The idea was, same as in investment, that been invested is better in the long run than trying to outperform by waiting for the best investment, or the best investment opportunity. As every single property I own has a “probable return” that is higher than cash, there is absolutely no rational motive for me to keep cash.

So I did not try to wait for the right investment (ie. waiting for the happy dice roll that allows you to constitute a suit for instance), and bought everything I could, the faster I could.

At first income from those investments were scarce, and well under my recurrent revenues (passing through the starting cell). My son did not follow this strategy and waited to buy the “right investment”, so he slowly but steadily started to land on my properties more often than I did on his.

And I reinvested those small revenues as soon as I could. And it started to compound.

Small at first my investment revenues started to get bigger, up to a point (where I had started improving properties) where they became big enough to actually represent a large portion of my “work” revenues. The parallel with investing is striking…

Get away from narratives and role playing

And this was my son last, or should I say master error.

From the very beginning he started focusing his purchases on a very specific set : train stations and utilities. He wanted them because it was fun, because there was a narrative, he was role-playing.

He also focused on properties whose name or color he liked. But kept refusing purchases of properties he disliked.

Apart from preventing him from sound diversifying and healthy compounding, this bias could actually be used by a unscrupulous other player…

“Nooooo… you did not you vile scum ?”

Of course I did, I am merciless. I did tried to buy just one train station and waited for him to try to land on the remaining ones, wasting time and increasing my own train station bargaining power.

Narratives are free lunches for unscrupulous people using them in order to win the money game, be it monopoly or investing. Run from them.

Moreover I applied this sound investing principle to myself, not trying to create an empire, focus on prestigious properties, run after train stations and utilities, or focus on getting at least 1 hotel…

No, I kept away from all those stories and continued buying, compounding and computing odds. Examples of strategies that could be used in a very rational Monopoly playing style, and that I tried to use :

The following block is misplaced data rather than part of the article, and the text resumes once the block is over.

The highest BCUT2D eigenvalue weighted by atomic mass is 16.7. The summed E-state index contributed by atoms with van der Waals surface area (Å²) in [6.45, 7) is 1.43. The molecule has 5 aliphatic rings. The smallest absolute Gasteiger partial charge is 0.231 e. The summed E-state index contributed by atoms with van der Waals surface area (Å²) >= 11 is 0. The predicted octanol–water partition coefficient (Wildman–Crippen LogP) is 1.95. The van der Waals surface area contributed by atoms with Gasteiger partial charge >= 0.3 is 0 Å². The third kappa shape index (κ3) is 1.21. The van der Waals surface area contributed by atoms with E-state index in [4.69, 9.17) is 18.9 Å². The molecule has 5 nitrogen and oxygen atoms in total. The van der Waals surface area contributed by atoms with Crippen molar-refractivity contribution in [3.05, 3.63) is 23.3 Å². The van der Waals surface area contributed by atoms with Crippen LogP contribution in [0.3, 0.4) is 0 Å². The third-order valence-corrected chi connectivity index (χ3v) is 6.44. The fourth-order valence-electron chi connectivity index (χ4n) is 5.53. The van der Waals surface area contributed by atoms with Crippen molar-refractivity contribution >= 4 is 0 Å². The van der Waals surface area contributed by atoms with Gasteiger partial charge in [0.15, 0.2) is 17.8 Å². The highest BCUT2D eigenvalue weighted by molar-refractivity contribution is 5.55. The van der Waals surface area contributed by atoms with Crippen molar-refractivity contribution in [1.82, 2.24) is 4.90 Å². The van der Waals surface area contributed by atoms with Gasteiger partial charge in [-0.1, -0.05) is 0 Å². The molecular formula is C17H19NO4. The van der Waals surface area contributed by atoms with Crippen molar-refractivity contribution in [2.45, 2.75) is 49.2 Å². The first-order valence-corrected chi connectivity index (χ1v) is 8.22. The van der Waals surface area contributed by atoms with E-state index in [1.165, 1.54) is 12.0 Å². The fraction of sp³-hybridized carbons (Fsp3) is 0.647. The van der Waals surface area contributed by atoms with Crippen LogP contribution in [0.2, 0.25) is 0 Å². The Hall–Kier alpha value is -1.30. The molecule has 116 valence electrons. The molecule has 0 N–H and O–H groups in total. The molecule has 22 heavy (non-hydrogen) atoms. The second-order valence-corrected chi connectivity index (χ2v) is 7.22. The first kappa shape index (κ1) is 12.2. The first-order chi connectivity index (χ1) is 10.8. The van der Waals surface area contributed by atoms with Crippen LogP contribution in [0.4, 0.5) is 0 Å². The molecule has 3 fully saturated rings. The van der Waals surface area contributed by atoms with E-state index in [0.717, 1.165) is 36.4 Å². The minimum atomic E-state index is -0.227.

• Properties directly following jail are more valuable as the probability to land on them is higher.
  • Even more for properties that are a “double” away from the jail. Try to improve them first.

    – OK “Son”, did you really think you could beat the mastermind ? You have still so much to learn. – Congrats dad, you just beat a 8 years old… you must be so proud.
  • Properties after “Go to jail” are, at the opposite, less valuable.
  • Railroads are actually good as the revenue are more stable thus more diversifying. Just don’t exclusively focus only on them.
  • Utilities are actually useless. Don’t buy them, their expected return is way too low.
  • “Jail is good !” as Gordon Gekko might have said. Later in the game it is actually very good to land in jail. You limit your expected spending, which should then be higher than you work revenues.
  • … and many many other tricks based on odds computation.

And know why this matters

There is actually a huge difference between playing Monopoly and investing. Investing is not a game, it should not be, ever. Investing, as I already wrote previously, should be desperately boring, because emotions are the investors worst enemies. Strong social, governance and environmental concerns shall be pursued indeed, don’t get me wrong, but emotions, greed and fear being the first, are to be quelled as they are dragging us down.

At the opposite of Monopoly, investing do have a strong influence on our life. It can be stressful, emotional and focused on the very goal of “making money”, or it can be relaxed, rational and focused on achieving our life goals. It is up to us to choose, but I think we should favor the later.

And that is actually where, as an investor, we can learn from playing monopoly with our kids. We know it from the very start of the game : it is all about the kids. It is not about winning, it is about having good family time. And while it is actually obvious in a board game, it is not enough in investing as we can easily forget about the finality of it and get lost in our hopes for “higher returns” or “sexy investments” or “risk-free returns” (which do not exist).

In Monopoly we will cheat to let our kids win. In investing we have to cheat ourselves, because we are the kids in the investing game. We under diversify, we wait for the right investment or entry window, we fall for narratives and forget about the odds.

But most of all, we forget that, at the the end, this is all about the kids.